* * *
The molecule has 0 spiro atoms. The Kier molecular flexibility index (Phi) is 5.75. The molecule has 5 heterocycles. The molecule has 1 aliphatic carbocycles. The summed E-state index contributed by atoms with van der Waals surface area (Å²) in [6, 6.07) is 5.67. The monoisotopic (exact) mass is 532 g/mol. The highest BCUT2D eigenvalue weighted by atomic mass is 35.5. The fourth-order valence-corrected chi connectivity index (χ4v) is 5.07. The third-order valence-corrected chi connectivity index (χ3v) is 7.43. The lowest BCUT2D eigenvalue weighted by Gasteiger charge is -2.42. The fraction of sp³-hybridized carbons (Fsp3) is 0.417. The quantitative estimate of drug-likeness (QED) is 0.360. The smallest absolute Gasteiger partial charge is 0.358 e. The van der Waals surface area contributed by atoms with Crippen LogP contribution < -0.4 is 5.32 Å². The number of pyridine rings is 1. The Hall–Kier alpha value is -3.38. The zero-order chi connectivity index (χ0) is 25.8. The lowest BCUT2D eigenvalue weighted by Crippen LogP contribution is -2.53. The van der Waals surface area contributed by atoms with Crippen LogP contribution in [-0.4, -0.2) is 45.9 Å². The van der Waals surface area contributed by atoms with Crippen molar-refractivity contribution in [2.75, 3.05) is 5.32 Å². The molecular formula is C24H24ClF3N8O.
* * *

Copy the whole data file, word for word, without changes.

The molecule has 0 spiro atoms. The Kier molecular flexibility index (Phi) is 5.75. The molecule has 5 heterocycles. The molecule has 1 aliphatic carbocycles. The summed E-state index contributed by atoms with van der Waals surface area (Å²) in [6, 6.07) is 5.67. The monoisotopic (exact) mass is 532 g/mol. The highest BCUT2D eigenvalue weighted by atomic mass is 35.5. The fourth-order valence-corrected chi connectivity index (χ4v) is 5.07. The third-order valence-corrected chi connectivity index (χ3v) is 7.43. The lowest BCUT2D eigenvalue weighted by Gasteiger charge is -2.42. The fraction of sp³-hybridized carbons (Fsp3) is 0.417. The quantitative estimate of drug-likeness (QED) is 0.360. The smallest absolute Gasteiger partial charge is 0.358 e. The van der Waals surface area contributed by atoms with Crippen LogP contribution < -0.4 is 5.32 Å². The number of pyridine rings is 1. The Hall–Kier alpha value is -3.38. The zero-order chi connectivity index (χ0) is 25.8. The lowest BCUT2D eigenvalue weighted by Crippen LogP contribution is -2.53. The van der Waals surface area contributed by atoms with Crippen LogP contribution in [-0.4, -0.2) is 45.9 Å². The van der Waals surface area contributed by atoms with Crippen molar-refractivity contribution in [2.75, 3.05) is 5.32 Å². The molecular formula is C24H24ClF3N8O.